Jeremy Abramson, MD, director of the Jon and Jo Ann Hagler Center for Lymphoma at the Massachusetts General Hospital Cancer Center, shared his take on the potential benefits of chimeric antigen receptor (CAR) T-cell therapy in earlier lines of treatment.
Earlier administration of chimeric antigen receptor (CAR) T-cell therapy may be ideal in large B-cell lymphoma, said Jeremy Abramson, MD, associate professor of medicine at Harvard Medical School and director of the Jon and Jo Ann Hagler Center for Lymphoma at the Massachusetts General Hospital Cancer Center.
How do clinicians decide whether to use CAR T-cell therapy early or after another therapy?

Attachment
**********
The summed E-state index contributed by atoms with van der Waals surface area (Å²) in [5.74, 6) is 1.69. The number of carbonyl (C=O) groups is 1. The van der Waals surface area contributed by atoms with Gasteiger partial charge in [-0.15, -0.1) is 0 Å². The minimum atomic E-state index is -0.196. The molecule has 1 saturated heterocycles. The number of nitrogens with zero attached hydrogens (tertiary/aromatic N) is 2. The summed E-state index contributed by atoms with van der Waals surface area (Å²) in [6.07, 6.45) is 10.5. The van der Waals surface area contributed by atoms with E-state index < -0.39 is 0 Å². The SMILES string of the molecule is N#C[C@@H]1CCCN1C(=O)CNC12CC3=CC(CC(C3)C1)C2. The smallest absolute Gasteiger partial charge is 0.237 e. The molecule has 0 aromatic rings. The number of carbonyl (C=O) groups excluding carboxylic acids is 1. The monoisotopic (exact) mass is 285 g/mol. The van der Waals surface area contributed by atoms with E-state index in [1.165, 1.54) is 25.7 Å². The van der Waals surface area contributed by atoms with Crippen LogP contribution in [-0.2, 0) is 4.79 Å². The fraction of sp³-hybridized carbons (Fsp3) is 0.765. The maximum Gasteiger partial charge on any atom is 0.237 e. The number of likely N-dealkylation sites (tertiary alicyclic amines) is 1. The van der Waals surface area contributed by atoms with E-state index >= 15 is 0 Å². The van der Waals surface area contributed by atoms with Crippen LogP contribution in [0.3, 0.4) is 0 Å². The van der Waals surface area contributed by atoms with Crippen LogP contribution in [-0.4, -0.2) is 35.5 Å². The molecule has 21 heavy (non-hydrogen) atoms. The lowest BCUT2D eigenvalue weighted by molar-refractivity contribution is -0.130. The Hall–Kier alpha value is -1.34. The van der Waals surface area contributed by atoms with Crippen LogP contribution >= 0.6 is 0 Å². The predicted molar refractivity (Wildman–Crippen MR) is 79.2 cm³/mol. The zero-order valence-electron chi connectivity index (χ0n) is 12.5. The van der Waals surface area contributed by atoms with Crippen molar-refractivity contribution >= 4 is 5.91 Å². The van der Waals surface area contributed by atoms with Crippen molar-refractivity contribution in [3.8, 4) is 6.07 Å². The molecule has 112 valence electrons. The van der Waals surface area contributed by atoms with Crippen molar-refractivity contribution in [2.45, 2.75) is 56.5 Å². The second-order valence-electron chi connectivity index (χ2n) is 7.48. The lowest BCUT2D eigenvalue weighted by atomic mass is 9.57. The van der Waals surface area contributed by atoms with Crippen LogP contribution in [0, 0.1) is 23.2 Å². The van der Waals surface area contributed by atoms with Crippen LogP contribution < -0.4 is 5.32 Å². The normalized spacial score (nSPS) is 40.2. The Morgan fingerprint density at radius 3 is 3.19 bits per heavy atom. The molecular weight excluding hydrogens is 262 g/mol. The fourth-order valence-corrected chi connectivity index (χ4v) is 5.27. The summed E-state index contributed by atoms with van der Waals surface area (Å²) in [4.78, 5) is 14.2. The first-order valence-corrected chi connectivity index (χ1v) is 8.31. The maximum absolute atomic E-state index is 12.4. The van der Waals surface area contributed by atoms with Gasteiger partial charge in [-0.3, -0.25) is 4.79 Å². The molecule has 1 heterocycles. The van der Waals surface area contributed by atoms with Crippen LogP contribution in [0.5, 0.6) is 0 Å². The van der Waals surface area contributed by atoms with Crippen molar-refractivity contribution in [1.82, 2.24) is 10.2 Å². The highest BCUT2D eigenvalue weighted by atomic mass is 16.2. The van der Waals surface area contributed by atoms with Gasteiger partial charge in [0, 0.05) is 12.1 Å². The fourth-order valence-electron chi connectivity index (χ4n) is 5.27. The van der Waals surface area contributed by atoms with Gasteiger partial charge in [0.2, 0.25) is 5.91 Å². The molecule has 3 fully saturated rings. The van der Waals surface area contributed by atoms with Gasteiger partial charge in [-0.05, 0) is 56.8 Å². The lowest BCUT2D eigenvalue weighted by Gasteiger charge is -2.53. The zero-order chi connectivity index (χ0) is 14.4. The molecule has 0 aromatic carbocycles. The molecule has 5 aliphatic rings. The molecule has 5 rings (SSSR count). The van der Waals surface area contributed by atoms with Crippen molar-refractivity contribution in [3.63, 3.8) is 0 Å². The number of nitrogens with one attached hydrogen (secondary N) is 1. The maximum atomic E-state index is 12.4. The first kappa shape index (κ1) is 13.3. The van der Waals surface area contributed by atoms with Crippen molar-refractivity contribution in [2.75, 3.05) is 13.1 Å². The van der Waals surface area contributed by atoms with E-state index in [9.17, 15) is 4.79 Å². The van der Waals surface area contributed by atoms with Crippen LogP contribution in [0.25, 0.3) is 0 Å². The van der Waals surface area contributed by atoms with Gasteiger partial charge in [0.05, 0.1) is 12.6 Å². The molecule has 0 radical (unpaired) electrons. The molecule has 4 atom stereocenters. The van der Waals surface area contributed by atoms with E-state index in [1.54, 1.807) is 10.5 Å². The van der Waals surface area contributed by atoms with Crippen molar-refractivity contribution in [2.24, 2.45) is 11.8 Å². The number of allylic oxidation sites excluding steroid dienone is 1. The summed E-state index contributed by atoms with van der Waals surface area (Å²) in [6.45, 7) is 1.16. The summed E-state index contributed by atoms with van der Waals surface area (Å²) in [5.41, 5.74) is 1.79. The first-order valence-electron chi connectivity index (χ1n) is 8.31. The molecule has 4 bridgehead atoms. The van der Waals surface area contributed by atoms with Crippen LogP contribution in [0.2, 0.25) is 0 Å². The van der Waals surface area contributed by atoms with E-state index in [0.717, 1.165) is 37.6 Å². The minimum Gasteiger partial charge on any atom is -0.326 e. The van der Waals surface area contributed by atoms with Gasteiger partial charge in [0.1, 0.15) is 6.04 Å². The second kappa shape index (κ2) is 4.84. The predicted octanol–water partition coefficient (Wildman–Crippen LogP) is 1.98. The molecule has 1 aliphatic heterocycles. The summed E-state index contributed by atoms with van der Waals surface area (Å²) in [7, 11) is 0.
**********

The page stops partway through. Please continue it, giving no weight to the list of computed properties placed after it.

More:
Well, I think the ultimate [question] is where does it work the best? And CAR T-cell therapy seems to work best the sooner you give it. We initially had CAR T cells approved in the third line or later setting for large B-cell lymphoma, but now between the ZUMA-7 and the TRANSFORM trials, we see very clearly that earlier CAR T cells are better than giving platinum-based chemotherapy and high-dose chemotherapy and saving that in reserve. We saw that reflected in the in the crossover population on the TRANSFORM trial, where patients were randomized to standard of care and then crossed over to receive liso-cel when standard of care failed, had lower rates of complete response, progression-free, and event-free survival than patients who is least three received liso-cel in a second line setting. We saw data presented yesterday at the ASH Annual Meeting from the ZUMA-7 trial that looked at patients on the standard-of-care arm of that trial, who subsequently received a commercial CAR T-cell [therapy] after failure of standard of care. And they saw identical findings to what we saw, which is lower rates of complete response and progression-free survival for patients who received axi-cel as a third-line treatment rather than patients randomized to receive it in the second-line setting.